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A concept album about religion, written at 40,000 feet, Oh My God is Kansas troubadour Kevin Morby’s fifth solo record since going it alone. He tells Gary Walker why it could be the best thing he’s ever done
He saw the light: new album Oh My God is Kevin Morby’s biggest artistic statement to date

The evocative draw of the Harlem River, the sun-dappled open spaces of the “poor man’s Laurel Canyon” Mount Washington and the weathered grit of New York City: each of Kevin Morby’s albums has been imbued with a sense of place.

In 2019, that place is nowhere. In a celestial no man’s land above the clouds, halfway between terra irma and the heavens, the Kansas singer-songwriter who has called both US coasts home constructed his most ambitious record yet as he jetted around the globe on tour.

Oh My God is the ith album the former Woods and he Babies member has released since going solo in 2013. Its 14 tracks are a naked exploration of religion, the incredulous titular exclamation embodying Morby’s dumbfounded reaction to recent global events. While religious imagery is sprinkled liberally through his previous work, this time it’s the central tenet. Morby’s entirely comfortable with the label concept album at a point in his career where he’s earned the right to make one.

Relaxing on a rare day back in the Midwest state he’s again settled in, and on a hiatus from a seemingly endless world tour which provided him with the air miles to write the album, Morby explains its genesis.

“Oh My God is a record that’s outside of a place,” he says. “here’s a motif through the record where it describes being above the weather and, if anywhere, I want to relate the record to that. I did write a lot of it on aeroplanes.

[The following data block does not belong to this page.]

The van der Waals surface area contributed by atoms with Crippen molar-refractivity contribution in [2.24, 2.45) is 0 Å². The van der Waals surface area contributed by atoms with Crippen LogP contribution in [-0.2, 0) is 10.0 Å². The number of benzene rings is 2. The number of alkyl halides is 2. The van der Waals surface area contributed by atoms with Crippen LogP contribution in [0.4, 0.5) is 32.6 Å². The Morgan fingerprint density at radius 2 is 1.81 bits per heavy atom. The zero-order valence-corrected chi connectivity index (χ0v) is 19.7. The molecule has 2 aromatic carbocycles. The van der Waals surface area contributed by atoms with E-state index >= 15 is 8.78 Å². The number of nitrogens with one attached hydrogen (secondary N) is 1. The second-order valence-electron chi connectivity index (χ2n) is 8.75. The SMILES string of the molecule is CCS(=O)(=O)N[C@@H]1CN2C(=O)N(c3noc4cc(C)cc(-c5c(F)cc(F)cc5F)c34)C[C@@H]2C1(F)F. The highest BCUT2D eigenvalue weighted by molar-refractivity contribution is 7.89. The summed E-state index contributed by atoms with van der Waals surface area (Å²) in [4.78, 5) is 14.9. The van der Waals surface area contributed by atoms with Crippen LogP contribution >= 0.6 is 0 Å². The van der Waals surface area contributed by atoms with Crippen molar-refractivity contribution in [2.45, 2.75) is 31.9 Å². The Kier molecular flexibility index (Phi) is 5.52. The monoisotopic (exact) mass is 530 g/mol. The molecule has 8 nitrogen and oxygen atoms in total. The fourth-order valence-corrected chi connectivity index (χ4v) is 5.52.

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About Long Live Vinyl

In our cover story, we look back at The Stones Roses' classic 1989 debut album 30 years on from its release. Producer John Leckie takes us inside the making of the record and Peter Hook reveals how he would have made it sound even better. We also count down the 60 greatest debut albums of all time, from Are You Experienced to Unknown Pleasures. Elsewhere, the irrepressible Bobby Gillespie guides us through Primal Scream’s new best-of collection, Maximum Rock ‘N’ Roll, Kevin Morby explains why a concept album about religion might be the best record he’s ever made, and we meet the outrageously talented Aldous Harding to hear about joyful new LP Designer. We also profile the legendary Stiff Records and take an in-depth look at The Cure’s Disintegration – which turns 30 this year as the band prepare to headline Glastonbury. Legendary photographer Norman Seeff recalls shooting Blondie, Fleetwood Mac and The Rolling Stones, and if that's not enough we bring you the widest range of new album, reissue, turntable and accessory reviews anywhere on the newsstand. Long Live Vinyl is THE magazine for vinyl lovers.